Perpetual calendar

Per*pet"u*al cal"en*dar

. A calendar that can be used perpetually or over a wide range of years. That of Capt. Herschel covers, as given below, dates from 1750 to 1961 only, but is capable of indefinite extension.

Day of the monthJan. Oct.Apr. July Jan.Sept. Dec.JuneFeb. Mar. Nov.Aug. Feb.MayDay of the Week


To find the day of the week corresponding to any date, find the small letter directly under the month and opposite the day of the month; the same small letter also appears in the vertical column that contains the number of the year, and if the line in which it stands is followed out to the right, the day of the week is found. Thus, the small letter under March and opposite 18 is b; b appears again directly over 1904, and at its right is the word Friday. March 18 fell on Friday in 1904, and also in 1898, 1892, etc. The calendar has other uses, as for finding the months which begin on Sunday in a particular year, etc.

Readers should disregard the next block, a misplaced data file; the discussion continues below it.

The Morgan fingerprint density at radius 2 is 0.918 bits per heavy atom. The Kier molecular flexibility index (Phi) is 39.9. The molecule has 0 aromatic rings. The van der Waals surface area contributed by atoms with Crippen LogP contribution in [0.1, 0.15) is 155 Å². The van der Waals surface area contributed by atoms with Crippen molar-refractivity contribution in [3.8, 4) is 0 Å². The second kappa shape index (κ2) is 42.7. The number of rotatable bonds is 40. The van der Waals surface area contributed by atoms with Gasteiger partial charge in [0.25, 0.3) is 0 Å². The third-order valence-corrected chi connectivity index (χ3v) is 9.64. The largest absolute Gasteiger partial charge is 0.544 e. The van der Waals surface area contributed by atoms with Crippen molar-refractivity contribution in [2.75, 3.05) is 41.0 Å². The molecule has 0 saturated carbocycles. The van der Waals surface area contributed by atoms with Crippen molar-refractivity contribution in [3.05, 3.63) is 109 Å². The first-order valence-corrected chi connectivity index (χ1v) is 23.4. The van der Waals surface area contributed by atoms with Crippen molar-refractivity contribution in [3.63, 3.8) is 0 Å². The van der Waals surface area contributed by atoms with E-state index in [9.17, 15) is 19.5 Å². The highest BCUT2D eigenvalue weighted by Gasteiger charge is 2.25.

|1753  |1754   |1755   |1750   |1751   |1757   |*1752
|1759 |1765 |*1760 |1761 |*1756 |1763 |1758
|*1764 |1771 |1766 |1767 |1762 |*1768 |1769
|1770 |*1776 |1777 |*1772 |1773 |1774 |1775

[Webster 1913 Suppl.]


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Thu 14th November 2019